Yesterday I finally got around to watching the DVR recording I made of Eduardo Galeano being interviewed about his new book, Mirrors: Stories of Almost Everyone, on Book TV. As expected, the interviewer brought up the recent incident of Hugo Chavez presenting Barack Obama with a copy of an earlier Galeano book, Open Veins of Latin America: Five Centuries of the Pillage of a Continent, during Obama's first official visit south of our border, so to speak. (Chavez' gift was of the original Spanish edition of this book, rather than the English translation by the late Cedric Belfrage. Galeano had high praise for Belfrage in the course of his Book TV interview.)
As a writer, Galeano has a long tradition of documenting Herbert Agar's "truth which men prefer not to hear." This means that his career has been as much one of a survivor as of a writer. His Memory of Fire trilogy was written in Spain at a time when his life was in peril in just about any South American country. Since much of his writing has been as a journalist, one has to wonder how he would react to today's news about the practice of journalism in Venezuela as reported by Will Grant for BBC NEWS:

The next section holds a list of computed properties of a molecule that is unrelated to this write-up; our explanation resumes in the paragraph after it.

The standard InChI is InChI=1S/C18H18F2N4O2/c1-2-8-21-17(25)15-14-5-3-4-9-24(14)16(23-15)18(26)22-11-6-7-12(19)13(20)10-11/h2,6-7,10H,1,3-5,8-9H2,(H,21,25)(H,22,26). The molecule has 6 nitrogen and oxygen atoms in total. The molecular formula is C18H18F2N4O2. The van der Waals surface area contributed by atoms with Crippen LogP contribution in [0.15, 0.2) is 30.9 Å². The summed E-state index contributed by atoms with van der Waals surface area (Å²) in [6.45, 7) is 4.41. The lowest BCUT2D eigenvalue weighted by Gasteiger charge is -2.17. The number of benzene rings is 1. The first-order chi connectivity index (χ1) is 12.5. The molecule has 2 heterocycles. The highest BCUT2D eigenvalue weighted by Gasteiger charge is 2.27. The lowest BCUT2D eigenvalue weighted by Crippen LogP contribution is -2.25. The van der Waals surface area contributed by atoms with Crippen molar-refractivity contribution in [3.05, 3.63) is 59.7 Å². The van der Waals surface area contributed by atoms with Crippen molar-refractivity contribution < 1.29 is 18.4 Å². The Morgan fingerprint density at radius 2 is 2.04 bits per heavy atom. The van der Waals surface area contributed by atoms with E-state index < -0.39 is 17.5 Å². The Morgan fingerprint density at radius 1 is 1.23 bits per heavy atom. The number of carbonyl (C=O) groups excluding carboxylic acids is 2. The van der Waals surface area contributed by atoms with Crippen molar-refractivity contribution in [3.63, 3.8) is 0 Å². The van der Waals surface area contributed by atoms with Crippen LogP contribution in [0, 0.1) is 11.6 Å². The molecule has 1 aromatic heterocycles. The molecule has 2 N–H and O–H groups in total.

A tough new media law, under which journalists could be imprisoned for publishing "harmful" material, has been proposed in Venezuela.
Journalists could face up to four years in prison for publishing material deemed to harm state stability.
Public prosecutor Luisa Ortega Diaz, who proposed the changes, said it was necessary to "regulate the freedom of expression" without "harming it".
The move comes at a time of rising tension over private media regulation.
Under the draft law on media offences, information deemed to be "false" and aimed at "creating a public panic" will also be punishable by prison sentences.
The law will be highly controversial if passed in its current form.
It states that anyone - newspaper editor, reporter or artist - could be sentenced to between six months and four years in prison for information which attacks "the peace, security and independence of the nation and the institutions of the state".
What I remember most from the Book TV interview is Galeano's claim that he always tries to take a view of the world that gives equal measure to the dark side and the bright side. In this case this may mean that he can appreciate both the potential danger for Venezuelan journalists and the opportunity for an ironic sense of humor, even if the humor itself has a dark side.